Show Summary Details
Page of



Harriet S. Meyer

Page of

PRINTED FROM AMA MANUAL OF STYLE ONLINE ( © American Medical Association, 2009. All Rights Reserved. Under the terms of the license agreement, an individual user may print out a PDF of a single chapter of a title in AMA Manual of Style Online for personal use (for details see Privacy Policy and Legal Notice).

Subscriber: null; date: 21 June 2018


  • The normal adult human body contains on the or-
  • der of a trillion (1012) lymphocytes.… Together, the
  • thymus and marrow produce approximately 109
  • mature lymphocytes each day, which are then
  • released into the circulation.
  •     Tristram G. Parslow60(pp40-41)

Lymphocytes are the cells that carry out antigen-specific immune responses.60-62 The 2 main types are the T lymphocyte and the B lymphocyte, also called the T cell and the B cell. A hyphen does not appear in these terms, unless they are used adjectivally.

T lymphocyte

T cell

T-cell lymphoma

B lymphocyte

B cell

B-cell signaling

Historically, the letters T and B reflected the anatomic sites of maturation of the 2 groups of cells, the thymus and the bursa of Fabricius, respectively. (The bursa of Fabricius is an organ of birds.) Because in human adults B cells mature in the bone marrow, the letter B is sometimes taken as signifying bone marrow.

A third group of lymphocytes is known as natural killer cells, abbreviated NK cells.

B Lymphocytes.

In the context of B-lymphocyte development, the prefixes pre- and pro- are encountered; note hyphenation:

pro-B cell

pre-B cell

B-cell subsets are named in various ways, eg:

CD5+ B cells

B1 B cells

B-cell antigen receptors (BCRs) are membrane complexes of membrane immunoglobulins and the molecules Igα and Igβ (see 15.8.6, Immunoglobulins).

T Lymphocytes.

The main types of T lymphocyte are as follows (expand at first mention):

helper T cells: THcells

cytotoxic T cells: TC cells, also called cytotoxic lymphocytes (CTL)

Most helper T cells express the cell marker CD4, and most cytotoxic T cells express the cell marker CD8 (see 15.8.2, CD Cell Markers), giving rise to the following terms:

CD4 cells CD8 cells

When presence or absence of a marker on a T cell is emphasized, superscript plus or minus signs are used. Presence and absence of the CD4 and CD8 markers are often indicated by the terms positive and negative (eg, “double-positive lymphocyte”), as below:




single positive

a CD4 cell

CD4 CD8+

single positive

a CD8 cell


double negative


double negative


double positive


single positive

a CD4 cell

CD2+CD4 CD8+

single positive

a CD8 cell


single positive

a CD4 cell


single positive

a CD8 cell

Because other cells, eg, monocytes, may express CD4, authors should use terms more specific than “CD4 cells,” unless context has made clear which cells are referred to, eg:

CD4 lymphocyte count (not CD4 cell count)

Subtypes of helper T cells are as follows:


The theoretical helper T precursor to these subtypes is abbreviated:


T-Cell Receptors.

T-cell receptors (TCRs) are protein complexes on the surface of T cells.63 The T-cell receptor-CD3 complex (abbreviated TCR-CD3) is a structure that recognizes antigen. Its subunits, or chains, are designated by Greek letters:

α chain

β chain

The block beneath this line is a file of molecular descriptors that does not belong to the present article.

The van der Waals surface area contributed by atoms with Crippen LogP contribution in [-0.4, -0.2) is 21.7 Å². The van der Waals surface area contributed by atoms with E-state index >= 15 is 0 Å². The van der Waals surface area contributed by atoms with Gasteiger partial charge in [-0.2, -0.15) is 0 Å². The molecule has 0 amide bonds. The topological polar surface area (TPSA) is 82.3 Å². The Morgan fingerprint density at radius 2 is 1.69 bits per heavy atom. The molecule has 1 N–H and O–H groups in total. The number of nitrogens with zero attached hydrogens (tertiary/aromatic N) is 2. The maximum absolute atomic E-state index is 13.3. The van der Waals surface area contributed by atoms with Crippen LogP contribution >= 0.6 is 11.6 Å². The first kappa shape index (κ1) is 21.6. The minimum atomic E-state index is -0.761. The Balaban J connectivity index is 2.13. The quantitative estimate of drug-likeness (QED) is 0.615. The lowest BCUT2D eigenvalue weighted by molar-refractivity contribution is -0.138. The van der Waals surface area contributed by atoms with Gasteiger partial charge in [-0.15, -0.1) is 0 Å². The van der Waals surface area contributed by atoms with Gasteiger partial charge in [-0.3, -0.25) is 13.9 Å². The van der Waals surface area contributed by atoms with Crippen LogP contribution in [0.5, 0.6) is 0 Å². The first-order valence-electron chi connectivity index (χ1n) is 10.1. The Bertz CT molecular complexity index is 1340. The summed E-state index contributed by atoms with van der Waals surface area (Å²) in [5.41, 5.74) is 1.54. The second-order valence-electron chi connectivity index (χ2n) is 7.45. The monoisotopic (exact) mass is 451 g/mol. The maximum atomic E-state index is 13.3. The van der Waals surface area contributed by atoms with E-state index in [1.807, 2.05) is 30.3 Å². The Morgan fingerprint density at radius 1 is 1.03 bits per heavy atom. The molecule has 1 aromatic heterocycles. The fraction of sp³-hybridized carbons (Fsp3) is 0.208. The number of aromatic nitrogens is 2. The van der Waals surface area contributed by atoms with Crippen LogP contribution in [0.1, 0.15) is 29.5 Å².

γ chain

δ chain

ε chain

ζ chain

η chain

(Do not confuse these chains with the components of MHC or Ig molecules, although there is some homology among them; see 15.8.5, HLA/Major Histocompatibility Complex, and 15.8.6, Immunoglobulins.)

The α and β chains are also referred to as follows:

TCRα and TCRβ

Linked α and β chains and linked γ and δ chains result in these terms:

αβ dimer

γδ dimer

αβ heterodimer

γδ heterodimer

αβ receptor

γδ receptor

αβ cell

γδ cell

αβ T cell

γδ T cell

T αβ

T γδ


The γ, δ, ε, ζ, and η chains constitute the CD3 complex. The CD3 chains are also referred to individually and as dimers:










There are 2 subtypes of the γ chain:

γ1 γ2

The TCR protein has variable (V) and constant (C) regions or domains. The gene for TCRα is made up of variable (V), joining (J), and constant (C) segments, as is the β chain, which also has a diversity (D) segment. (These are analogous to the segments of the immunoglobulin genes; see 15.8.6, Immunoglobulins.) These segments may also be referred to as follows:

Vα Vβ Jα Jβ Dβ Cα Cβ

Subgroups (various nonallelic forms) of the V, D, or J segments are specified numerically, eg:

Vα2 Jβ7

T-cell expression of a particular segment may be indicated by using a superscript plus sign:


T-Cell Receptor Gene Terminology.

Because the V, D, and J gene segments together encode the variable (V) region of the protein, it is unusual to refer to D or J regions of the protein.63

The V, D, and J gene segments are brought together by DNA rearrangement. Descriptive terms include the following:

V/J exon, segment, region, gene, recombination

for α or γ chain genes

V/D/J exon, segment, region, gene, recombination

for β or δ chains


of α and γ or β and δ chains

VDJ, V/D/J,V-D-J, variable-diversity-joining

alternative terms

Official Gene Terminology.

Official gene symbols for specific genes of the types discussed above are presented in 15.6.2, Genetics, Human Gene Nomenclature. The TCR genes begin with TR and use roman letters that correspond to the Greek letters of the TCR component chains, and they contain V, C, D, and J corresponding to the above terms. Like other immune genes, they may contain hyphens:



Alleles are indicated with an asterisk and number following the gene name:


Previous | Next